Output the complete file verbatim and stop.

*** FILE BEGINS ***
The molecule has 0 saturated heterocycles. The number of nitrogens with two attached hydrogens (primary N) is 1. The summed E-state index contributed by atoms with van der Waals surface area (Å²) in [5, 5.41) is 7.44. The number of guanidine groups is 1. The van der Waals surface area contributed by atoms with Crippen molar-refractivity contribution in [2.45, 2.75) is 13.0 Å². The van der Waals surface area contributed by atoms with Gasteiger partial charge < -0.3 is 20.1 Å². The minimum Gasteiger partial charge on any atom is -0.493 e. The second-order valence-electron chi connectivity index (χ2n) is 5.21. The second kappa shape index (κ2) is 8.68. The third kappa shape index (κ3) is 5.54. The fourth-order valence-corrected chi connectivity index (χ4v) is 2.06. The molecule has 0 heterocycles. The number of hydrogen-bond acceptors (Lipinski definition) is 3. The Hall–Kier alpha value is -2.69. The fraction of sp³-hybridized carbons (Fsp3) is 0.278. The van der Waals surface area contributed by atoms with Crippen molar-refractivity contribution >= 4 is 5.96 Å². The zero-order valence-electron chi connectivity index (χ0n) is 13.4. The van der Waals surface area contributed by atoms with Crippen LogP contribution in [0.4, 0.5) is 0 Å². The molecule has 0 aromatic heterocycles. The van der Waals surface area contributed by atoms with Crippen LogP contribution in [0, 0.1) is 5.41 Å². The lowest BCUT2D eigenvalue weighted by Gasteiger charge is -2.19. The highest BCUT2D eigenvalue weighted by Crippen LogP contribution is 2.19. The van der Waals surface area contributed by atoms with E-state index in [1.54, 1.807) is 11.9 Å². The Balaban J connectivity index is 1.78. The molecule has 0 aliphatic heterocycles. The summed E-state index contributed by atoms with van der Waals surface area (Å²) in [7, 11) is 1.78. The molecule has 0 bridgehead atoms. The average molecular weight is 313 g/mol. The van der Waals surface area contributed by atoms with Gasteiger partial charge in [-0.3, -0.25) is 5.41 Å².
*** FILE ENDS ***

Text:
The molecule has 0 saturated heterocycles. The number of nitrogens with two attached hydrogens (primary N) is 1. The summed E-state index contributed by atoms with van der Waals surface area (Å²) in [5, 5.41) is 7.44. The number of guanidine groups is 1. The van der Waals surface area contributed by atoms with Crippen molar-refractivity contribution in [2.45, 2.75) is 13.0 Å². The van der Waals surface area contributed by atoms with Gasteiger partial charge < -0.3 is 20.1 Å². The minimum Gasteiger partial charge on any atom is -0.493 e. The second-order valence-electron chi connectivity index (χ2n) is 5.21. The second kappa shape index (κ2) is 8.68. The third kappa shape index (κ3) is 5.54. The fourth-order valence-corrected chi connectivity index (χ4v) is 2.06. The molecule has 0 heterocycles. The number of hydrogen-bond acceptors (Lipinski definition) is 3. The Hall–Kier alpha value is -2.69. The fraction of sp³-hybridized carbons (Fsp3) is 0.278. The van der Waals surface area contributed by atoms with Crippen molar-refractivity contribution >= 4 is 5.96 Å². The zero-order valence-electron chi connectivity index (χ0n) is 13.4. The van der Waals surface area contributed by atoms with Crippen LogP contribution in [0.4, 0.5) is 0 Å². The molecule has 0 aromatic heterocycles. The van der Waals surface area contributed by atoms with Crippen LogP contribution in [0, 0.1) is 5.41 Å². The lowest BCUT2D eigenvalue weighted by Gasteiger charge is -2.19. The highest BCUT2D eigenvalue weighted by Crippen LogP contribution is 2.19. The van der Waals surface area contributed by atoms with E-state index in [1.54, 1.807) is 11.9 Å². The Balaban J connectivity index is 1.78. The molecule has 0 aliphatic heterocycles. The summed E-state index contributed by atoms with van der Waals surface area (Å²) in [7, 11) is 1.78. The molecule has 0 bridgehead atoms. The average molecular weight is 313 g/mol. The van der Waals surface area contributed by atoms with Gasteiger partial charge in [-0.3, -0.25) is 5.41 Å².